When it comes to divorce, people first think about the expense of getting a divorce lawyer. There will be some who decide that they can represent themselves and save a great deal of money. The majority of these people do not have assets and/or children. They also think that because their spouse is being amicable, the divorce hearing will be quick and painless. So, one spouse representing him or herself should be easy. Wrong. Spouses during a divorce may start out on friendly terms, but this will quickly change as the divorce proceedings get underway.
Self-representation is not advised because there are a number of elements missing, such as experience and expertise. We don’t perform surgery on ourselves because we saw it done on TV or the Internet. We have neither the training nor surgical tools. Not to mention, the surgical staff, operating room, medical supplies … etc. Below are nine reasons why you shouldn’t represent yourself in your divorce.
- Giving up your rights. You’ll inadvertently give up your rights and lose out on what you are entitled to by law. Family law attorneys are well versed in the rights of spouses and parents. They have witnessed people represent themselves (pro se litigants) with disastrous results. If you don’t know family law, how can you effectively use it to protect your rights?
- Changing your mind. What seems to be concrete in the beginning of the case can easily crumble towards the middle of it. Spouses change their minds quickly on many issues, such as alimony and child custody. When this happens, you may need to hire your own attorney to fix the issue. Bringing a lawyer into the trial after it has begun will be costly. If an attorney was hired in the first place, the issue would have been addressed at the beginning of the trial. Remember, divorce attorneys are trained to anticipate all issues and quickly address them.
- Extending the divorce trial. No one likes to prolong a divorce. However, this is what can happen when a divorce attorney is not hired. Researching all of the pertinent family laws as well as collecting evidence will take longer for the person representing him or herself due to navigating the legal system.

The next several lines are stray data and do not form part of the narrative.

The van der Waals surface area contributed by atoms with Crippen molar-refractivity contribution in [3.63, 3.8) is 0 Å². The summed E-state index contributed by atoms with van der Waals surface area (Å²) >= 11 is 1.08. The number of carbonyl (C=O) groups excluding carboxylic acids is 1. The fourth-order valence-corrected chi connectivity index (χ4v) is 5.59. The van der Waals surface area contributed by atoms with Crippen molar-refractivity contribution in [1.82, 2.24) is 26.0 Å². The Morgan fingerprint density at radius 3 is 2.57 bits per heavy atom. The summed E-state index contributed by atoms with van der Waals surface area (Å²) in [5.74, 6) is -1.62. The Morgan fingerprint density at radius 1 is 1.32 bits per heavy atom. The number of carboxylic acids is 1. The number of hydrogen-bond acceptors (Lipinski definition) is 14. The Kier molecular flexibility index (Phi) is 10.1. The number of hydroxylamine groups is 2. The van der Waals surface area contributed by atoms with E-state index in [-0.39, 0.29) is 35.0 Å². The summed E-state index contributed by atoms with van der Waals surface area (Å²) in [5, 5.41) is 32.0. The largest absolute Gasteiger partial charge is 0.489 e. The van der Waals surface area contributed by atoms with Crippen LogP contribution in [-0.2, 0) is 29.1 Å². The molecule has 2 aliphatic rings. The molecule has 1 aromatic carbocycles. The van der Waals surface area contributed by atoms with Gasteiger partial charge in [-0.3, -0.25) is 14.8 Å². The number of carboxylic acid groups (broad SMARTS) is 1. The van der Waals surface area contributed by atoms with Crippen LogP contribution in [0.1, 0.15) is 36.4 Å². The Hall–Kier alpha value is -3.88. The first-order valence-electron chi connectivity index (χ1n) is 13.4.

- Bad courtroom etiquette. Many people disregard courtroom etiquette and feel it has no bearing on the success of their case. This is not true. How you act in court does have an effect on the judge. This is especially important for those representing themselves. Even if you do have some valid points, the fact that you are ( or have been) disrespectful may sway the judge’s opinion of you. Some poor etiquette includes being late to court, interrupting the judge and using foul language.
- Loss of objectivity. With self-representation, it is very hard to remain objective when child custody is on the line. Both spouses are very emotional during the divorce process, which can cause outbursts and arguing. The person will not have his or her best interests at heart because of the hostile environment. It is hard for a person to objectively defend him or herself solely based on the evidence he or she collected. Also, the evidence may not be relevant or admissible according to family law.
- Drawing up documents. Finding legal templates online does not suffice for legal documentation (e.g parenting plans). These are basic forms, which are not tailored to your specific case. Also, you cannot rely on what you get online, since they can have pieces of information missing from them. A divorce attorney will draw up customize documents to ensure a successful outcome.
- Accidentally assume taxes. When getting divorced, you and your spouse will enter new tax brackets. If you do not claim the correct tax exemption, you could get stuck owing more taxes. Tax issues also arise when there is property to divide (or sell). The person representing him or herself didn’t consider this and now cannot pay the taxes owed. However, the spouse who hired a attorney is prepared, knows the correct tax exemption and will not owe any additional taxes.
- Leaving out assets. Believe it or not, spouses forget about their assets. During the divorce proceedings, an attorney will dig them up. This is bad for the person representing him or herself because it will look like he or she is trying to hide it from the spouse. Divorce attorneys know what assets to look for (i.e. retirement plans) and where to find them. They also know the best ways to split up the assets, especially when dealing with taxes.
- Do not understand child custody laws. Each state has their own child custody laws. The person representing him or herself must know their state’s child custody laws and use them accordingly. The person cannot “claim” their spouse is a bad person without credible evidence. Finding evidence should be left up to a divorce lawyer because he or she can obtain it quickly — and legally.